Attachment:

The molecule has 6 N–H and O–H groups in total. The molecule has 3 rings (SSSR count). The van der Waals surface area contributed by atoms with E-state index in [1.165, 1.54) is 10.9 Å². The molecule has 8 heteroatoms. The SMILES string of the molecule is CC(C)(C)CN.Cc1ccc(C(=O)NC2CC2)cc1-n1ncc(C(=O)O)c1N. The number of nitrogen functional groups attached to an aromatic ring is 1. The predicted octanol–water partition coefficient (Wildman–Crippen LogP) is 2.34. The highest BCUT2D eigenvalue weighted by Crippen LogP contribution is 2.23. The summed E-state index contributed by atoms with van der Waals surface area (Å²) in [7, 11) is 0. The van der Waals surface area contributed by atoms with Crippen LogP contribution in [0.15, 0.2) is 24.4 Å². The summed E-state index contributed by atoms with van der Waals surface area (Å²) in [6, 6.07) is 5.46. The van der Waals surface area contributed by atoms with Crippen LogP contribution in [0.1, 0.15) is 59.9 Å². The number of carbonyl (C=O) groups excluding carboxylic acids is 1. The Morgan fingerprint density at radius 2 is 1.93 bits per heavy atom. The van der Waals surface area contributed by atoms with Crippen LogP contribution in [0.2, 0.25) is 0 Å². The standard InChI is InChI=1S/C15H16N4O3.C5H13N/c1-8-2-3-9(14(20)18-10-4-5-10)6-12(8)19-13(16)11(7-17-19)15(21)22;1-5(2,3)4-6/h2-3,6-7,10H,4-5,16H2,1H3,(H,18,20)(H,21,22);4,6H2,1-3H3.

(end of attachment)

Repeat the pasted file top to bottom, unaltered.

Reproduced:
The molecule has 6 N–H and O–H groups in total. The molecule has 3 rings (SSSR count). The van der Waals surface area contributed by atoms with E-state index in [1.165, 1.54) is 10.9 Å². The molecule has 8 heteroatoms. The SMILES string of the molecule is CC(C)(C)CN.Cc1ccc(C(=O)NC2CC2)cc1-n1ncc(C(=O)O)c1N. The number of nitrogen functional groups attached to an aromatic ring is 1. The predicted octanol–water partition coefficient (Wildman–Crippen LogP) is 2.34. The highest BCUT2D eigenvalue weighted by Crippen LogP contribution is 2.23. The summed E-state index contributed by atoms with van der Waals surface area (Å²) in [7, 11) is 0. The van der Waals surface area contributed by atoms with Crippen LogP contribution in [0.15, 0.2) is 24.4 Å². The summed E-state index contributed by atoms with van der Waals surface area (Å²) in [6, 6.07) is 5.46. The van der Waals surface area contributed by atoms with Crippen LogP contribution in [0.1, 0.15) is 59.9 Å². The number of carbonyl (C=O) groups excluding carboxylic acids is 1. The Morgan fingerprint density at radius 2 is 1.93 bits per heavy atom. The van der Waals surface area contributed by atoms with Crippen LogP contribution in [0.2, 0.25) is 0 Å². The standard InChI is InChI=1S/C15H16N4O3.C5H13N/c1-8-2-3-9(14(20)18-10-4-5-10)6-12(8)19-13(16)11(7-17-19)15(21)22;1-5(2,3)4-6/h2-3,6-7,10H,4-5,16H2,1H3,(H,18,20)(H,21,22);4,6H2,1-3H3.